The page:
Since the 1970s, both the Prince and DeVos families have given tens of millions to conservative organizations. The Princes were key donors to the Family Research Council, and both families were major supporters of the Council for National Policy, an organization linking conservative activists and financial benefactors. DeVos' brother, Erik Prince, founded the mercenary firm formerly known as Blackwater. The DeVoses, meanwhile, have given more than $1.3 billion, according to a Forbes estimate, to an array of conservative causes, including measures pushing anti-union right-to-work laws and opposing same-sex marriage. Betsy DeVos and her husband have followed suit, funneling millions to state and federal political campaigns, legislative efforts and ballot measures designed to expand access to vouchers, increase the reach of charters (independent schools that receive public funding) and usher in a free-market vision of public education. "I have decided, however, to stop taking offense at the suggestion that we are buying influence," DeVos wrote in the Capitol Hill newspaper Roll Call in 1997. "Now I simply concede the point. They are right. We do expect some things in return."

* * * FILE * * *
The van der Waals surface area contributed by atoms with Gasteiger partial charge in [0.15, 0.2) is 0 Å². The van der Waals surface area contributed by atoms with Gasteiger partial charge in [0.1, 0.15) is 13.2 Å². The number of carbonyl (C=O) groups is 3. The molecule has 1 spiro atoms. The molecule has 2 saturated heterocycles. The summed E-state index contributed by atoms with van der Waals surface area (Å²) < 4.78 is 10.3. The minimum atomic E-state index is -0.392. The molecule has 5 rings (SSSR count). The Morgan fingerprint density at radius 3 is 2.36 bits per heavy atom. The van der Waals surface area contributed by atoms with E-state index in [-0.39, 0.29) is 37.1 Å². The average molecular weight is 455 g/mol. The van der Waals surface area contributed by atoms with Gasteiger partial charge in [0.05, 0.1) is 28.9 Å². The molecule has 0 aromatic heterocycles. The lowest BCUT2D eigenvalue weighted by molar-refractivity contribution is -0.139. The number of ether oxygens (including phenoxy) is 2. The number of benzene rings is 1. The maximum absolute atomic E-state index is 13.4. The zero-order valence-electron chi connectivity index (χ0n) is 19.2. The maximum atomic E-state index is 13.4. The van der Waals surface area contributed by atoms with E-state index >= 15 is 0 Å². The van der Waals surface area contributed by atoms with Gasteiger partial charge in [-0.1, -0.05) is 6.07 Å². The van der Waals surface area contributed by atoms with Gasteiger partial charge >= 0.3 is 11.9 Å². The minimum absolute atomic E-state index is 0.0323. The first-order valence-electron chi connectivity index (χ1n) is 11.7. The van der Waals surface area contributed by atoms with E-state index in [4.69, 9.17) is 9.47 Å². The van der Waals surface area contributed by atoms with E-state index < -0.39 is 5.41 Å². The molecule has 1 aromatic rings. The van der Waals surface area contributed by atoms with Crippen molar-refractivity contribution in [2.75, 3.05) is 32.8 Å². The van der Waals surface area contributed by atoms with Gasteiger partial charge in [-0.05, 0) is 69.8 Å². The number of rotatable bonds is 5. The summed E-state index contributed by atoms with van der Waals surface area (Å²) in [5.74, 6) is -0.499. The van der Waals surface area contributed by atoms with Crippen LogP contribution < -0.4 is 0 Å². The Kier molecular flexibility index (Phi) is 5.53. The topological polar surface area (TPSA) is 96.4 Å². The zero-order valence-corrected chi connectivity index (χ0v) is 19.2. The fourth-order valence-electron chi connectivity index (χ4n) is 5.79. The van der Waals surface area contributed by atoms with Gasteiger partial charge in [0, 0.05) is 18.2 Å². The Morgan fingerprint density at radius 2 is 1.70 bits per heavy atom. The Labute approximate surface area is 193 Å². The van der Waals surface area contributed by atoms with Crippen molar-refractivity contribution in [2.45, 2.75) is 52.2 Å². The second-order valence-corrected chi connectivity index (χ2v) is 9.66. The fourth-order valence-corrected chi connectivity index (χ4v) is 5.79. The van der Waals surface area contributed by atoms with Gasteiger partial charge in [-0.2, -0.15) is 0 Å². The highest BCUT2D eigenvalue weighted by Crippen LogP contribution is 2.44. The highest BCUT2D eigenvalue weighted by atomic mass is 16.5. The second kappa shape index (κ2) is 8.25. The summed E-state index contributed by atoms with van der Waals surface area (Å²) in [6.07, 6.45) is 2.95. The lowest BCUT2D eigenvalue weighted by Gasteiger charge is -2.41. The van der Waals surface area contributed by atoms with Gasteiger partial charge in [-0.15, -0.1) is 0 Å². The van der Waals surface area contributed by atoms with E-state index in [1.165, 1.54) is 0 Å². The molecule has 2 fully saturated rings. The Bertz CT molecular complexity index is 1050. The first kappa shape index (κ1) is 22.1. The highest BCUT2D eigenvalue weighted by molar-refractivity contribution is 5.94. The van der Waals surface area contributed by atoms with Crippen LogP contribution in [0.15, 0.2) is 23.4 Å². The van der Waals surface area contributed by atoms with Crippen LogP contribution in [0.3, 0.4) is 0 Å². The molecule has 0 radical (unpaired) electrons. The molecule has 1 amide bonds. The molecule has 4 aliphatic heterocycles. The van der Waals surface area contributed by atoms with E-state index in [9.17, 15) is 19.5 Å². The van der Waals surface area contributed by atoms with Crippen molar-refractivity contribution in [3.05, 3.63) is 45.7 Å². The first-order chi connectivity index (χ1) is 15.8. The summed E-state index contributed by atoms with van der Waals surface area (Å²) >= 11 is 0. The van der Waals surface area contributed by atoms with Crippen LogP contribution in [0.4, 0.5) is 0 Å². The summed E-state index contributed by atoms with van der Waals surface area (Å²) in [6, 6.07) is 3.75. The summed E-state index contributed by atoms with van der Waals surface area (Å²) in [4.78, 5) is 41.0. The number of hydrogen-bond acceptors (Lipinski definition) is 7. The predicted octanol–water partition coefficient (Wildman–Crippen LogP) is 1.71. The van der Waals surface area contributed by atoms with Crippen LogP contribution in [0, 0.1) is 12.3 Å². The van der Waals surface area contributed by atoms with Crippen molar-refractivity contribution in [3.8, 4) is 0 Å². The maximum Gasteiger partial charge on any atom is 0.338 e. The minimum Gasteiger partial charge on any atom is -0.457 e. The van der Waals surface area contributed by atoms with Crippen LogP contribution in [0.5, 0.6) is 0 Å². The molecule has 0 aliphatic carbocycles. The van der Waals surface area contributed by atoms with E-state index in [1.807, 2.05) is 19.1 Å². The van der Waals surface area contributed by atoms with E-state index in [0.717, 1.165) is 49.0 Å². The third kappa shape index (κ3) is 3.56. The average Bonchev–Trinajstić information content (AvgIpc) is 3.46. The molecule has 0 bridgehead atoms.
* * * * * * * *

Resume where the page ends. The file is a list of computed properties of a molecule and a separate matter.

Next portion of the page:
In 1993, DeVos helped pass a law that paved the way for charter schools in Michigan. In 2011, her organization, Great Lakes Education Project, helped pass another to remove caps on charters in the state. The move helped fuel an explosion of new schools, about 80% of which are now for-profit institutions. This year, DeVos fought an effort that would have imposed city oversight on Detroit charters, which rank among the worst in the country. In 2000, she helped bankroll a statewide school voucher initiative, which ultimately failed, but since then she has successfully helped push for related programs across the country. Partly because of her advocacy and money, nearly two dozen states, including Indiana, Arizona and Florida, now have voucher programs.